Browsing by Author "Du Toit, Dawid Jacob Johannes"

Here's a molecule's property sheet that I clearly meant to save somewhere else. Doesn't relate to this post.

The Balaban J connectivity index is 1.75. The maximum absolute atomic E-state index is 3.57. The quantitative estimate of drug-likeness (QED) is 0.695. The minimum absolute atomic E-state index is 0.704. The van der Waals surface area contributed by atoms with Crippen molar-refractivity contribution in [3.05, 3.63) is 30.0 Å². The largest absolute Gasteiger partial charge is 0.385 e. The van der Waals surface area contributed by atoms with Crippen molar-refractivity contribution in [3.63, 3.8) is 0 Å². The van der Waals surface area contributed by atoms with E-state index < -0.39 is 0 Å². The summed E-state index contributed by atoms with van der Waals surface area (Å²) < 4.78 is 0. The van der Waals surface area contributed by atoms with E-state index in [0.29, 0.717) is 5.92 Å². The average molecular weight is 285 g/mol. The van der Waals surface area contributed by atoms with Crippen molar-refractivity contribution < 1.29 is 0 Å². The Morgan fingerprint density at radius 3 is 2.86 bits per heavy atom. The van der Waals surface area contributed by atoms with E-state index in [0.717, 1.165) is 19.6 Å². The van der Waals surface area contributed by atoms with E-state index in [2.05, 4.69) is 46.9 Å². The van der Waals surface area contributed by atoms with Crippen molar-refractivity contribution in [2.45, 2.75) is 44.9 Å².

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- ItemEffect of lime source, form and placement on soil pH neutralisation and permeation(Stellenbosch : Stellenbosch University, 2021-03) Du Toit, Dawid Jacob Johannes; Hardie-Pieters, Ailsa G.; Swanepoel, Pieter Andreas; Stellenbosch University. Faculty of AgriSciences. Dept. of Soil Science.ENGLISH ABSTRACT: Currently, agricultural producers in South Africa are uncertain about the relative effectiveness of locally available class A and granulated micro-fine lime sources, especially in terms of soil permeation and correction of subsoil acidity. There is also limited information regarding the effect of lime placement (surface, band-placement and incorporation) on subsoil acidity alleviation and crop growth. Therefore, the main aim of the study was to compare the effectiveness of various local lime sources (calcitic and dolomitic) and forms (class A, micro-fine and granulated micro-fine) at increasing soil pH and permeating through different textured soils. A laboratory soil-lime incubation study was conducted to compare the acid neutralisation capacity of various local dolomitic and calcitic lime sources (i.e., different quarries) and forms (class A, micro-fine and granulated micro-fine lime) at increasing soil pH over time under controlled conditions in three acid soils (sand, sandy loam, and loam). All liming materials were applied (adjusted for CCE) to reach a target pHKCl of 5.5 on the three soils, incubated at around 85% field capacity and room temperature, and then pH measured at intervals of 1, 4, 7, 14, 21, 30, 47, 60, 90, 180, 275 and 365 days. Ungranulated micro-fine limes were found to have a higher rate of dissolution than class A lime, but the difference in pH obtained attenuated over time. The granulated micro-fine lime was found to be the least effective in correcting soil acidity due to largely remaining intact. The difference in performance between commercially available class A limes was of little importance, if applied based on CCE. Chemical purity (Ca%, CCE) was found to be the main factor effecting the reaction of a liming material in soil and particle fineness only determines the short-term reaction (4-7 days) of the limes. A winter rainfall laboratory column study was carried out on two soils (sand and loam) to compare the soil permeation of different calcitic lime forms (class A, micro-fine and granulated micro-fine). Lime was surface applied to soil columns (40 cm) and irrigated in six events with a total of 350 mm water over 12 weeks. The soil chemical effects of all the surface applied limes were limited to the top 5 cm only. Lastly, a greenhouse barley (Hordeum vulgare) pot trial was conducted to assess short-term crop response to lime form and placement. Lime (class A, micro-fine and granulated micro-fine) was applied (surface, band-placed or incorporated) to an acid loamy sand soil before barley planting. The effects of liming materials on soil chemical attributes were confined to its point of placement. Thorough incorporation of lime more effectively neutralised soil acidity below 5 cm, especially Mn toxicity, resulting in larger barley shoot biomass after six weeks. The granulated lime was once again the least effective due to partial dissolution. The results of this study highlight that, if class A limes are corrected for CCE, the difference between the respective class A lime sources and micro-fine limes attenuates over time and the effects of surface applied lime is confined to its point of placement.